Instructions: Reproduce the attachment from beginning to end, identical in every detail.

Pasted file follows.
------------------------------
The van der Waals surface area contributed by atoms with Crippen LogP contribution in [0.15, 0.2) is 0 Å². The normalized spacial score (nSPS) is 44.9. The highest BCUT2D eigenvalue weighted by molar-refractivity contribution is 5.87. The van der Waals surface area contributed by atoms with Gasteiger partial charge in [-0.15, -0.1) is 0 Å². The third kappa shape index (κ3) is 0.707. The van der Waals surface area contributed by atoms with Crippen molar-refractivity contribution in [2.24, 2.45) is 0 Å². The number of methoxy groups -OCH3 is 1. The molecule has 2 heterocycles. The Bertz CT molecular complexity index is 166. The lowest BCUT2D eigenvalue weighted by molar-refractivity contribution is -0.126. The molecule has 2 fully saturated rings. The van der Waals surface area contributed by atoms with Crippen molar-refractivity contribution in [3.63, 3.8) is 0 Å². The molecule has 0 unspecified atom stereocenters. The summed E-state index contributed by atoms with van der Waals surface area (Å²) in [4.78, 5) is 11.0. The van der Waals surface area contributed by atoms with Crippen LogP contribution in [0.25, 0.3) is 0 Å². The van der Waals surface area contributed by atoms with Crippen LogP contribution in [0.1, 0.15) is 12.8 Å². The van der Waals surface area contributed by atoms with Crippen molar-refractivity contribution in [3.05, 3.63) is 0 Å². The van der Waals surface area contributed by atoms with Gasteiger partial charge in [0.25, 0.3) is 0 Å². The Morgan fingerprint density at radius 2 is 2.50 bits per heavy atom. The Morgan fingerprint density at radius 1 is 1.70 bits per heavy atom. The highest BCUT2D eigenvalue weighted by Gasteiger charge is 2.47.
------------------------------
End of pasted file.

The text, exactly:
The van der Waals surface area contributed by atoms with Crippen LogP contribution in [0.15, 0.2) is 0 Å². The normalized spacial score (nSPS) is 44.9. The highest BCUT2D eigenvalue weighted by molar-refractivity contribution is 5.87. The van der Waals surface area contributed by atoms with Gasteiger partial charge in [-0.15, -0.1) is 0 Å². The third kappa shape index (κ3) is 0.707. The van der Waals surface area contributed by atoms with Crippen molar-refractivity contribution in [2.24, 2.45) is 0 Å². The number of methoxy groups -OCH3 is 1. The molecule has 2 heterocycles. The Bertz CT molecular complexity index is 166. The lowest BCUT2D eigenvalue weighted by molar-refractivity contribution is -0.126. The molecule has 2 fully saturated rings. The van der Waals surface area contributed by atoms with Crippen molar-refractivity contribution in [3.63, 3.8) is 0 Å². The molecule has 0 unspecified atom stereocenters. The summed E-state index contributed by atoms with van der Waals surface area (Å²) in [4.78, 5) is 11.0. The van der Waals surface area contributed by atoms with Crippen LogP contribution in [0.25, 0.3) is 0 Å². The van der Waals surface area contributed by atoms with Crippen LogP contribution in [0.1, 0.15) is 12.8 Å². The van der Waals surface area contributed by atoms with Crippen molar-refractivity contribution in [3.05, 3.63) is 0 Å². The van der Waals surface area contributed by atoms with Gasteiger partial charge in [0.25, 0.3) is 0 Å². The Morgan fingerprint density at radius 2 is 2.50 bits per heavy atom. The Morgan fingerprint density at radius 1 is 1.70 bits per heavy atom. The highest BCUT2D eigenvalue weighted by Gasteiger charge is 2.47.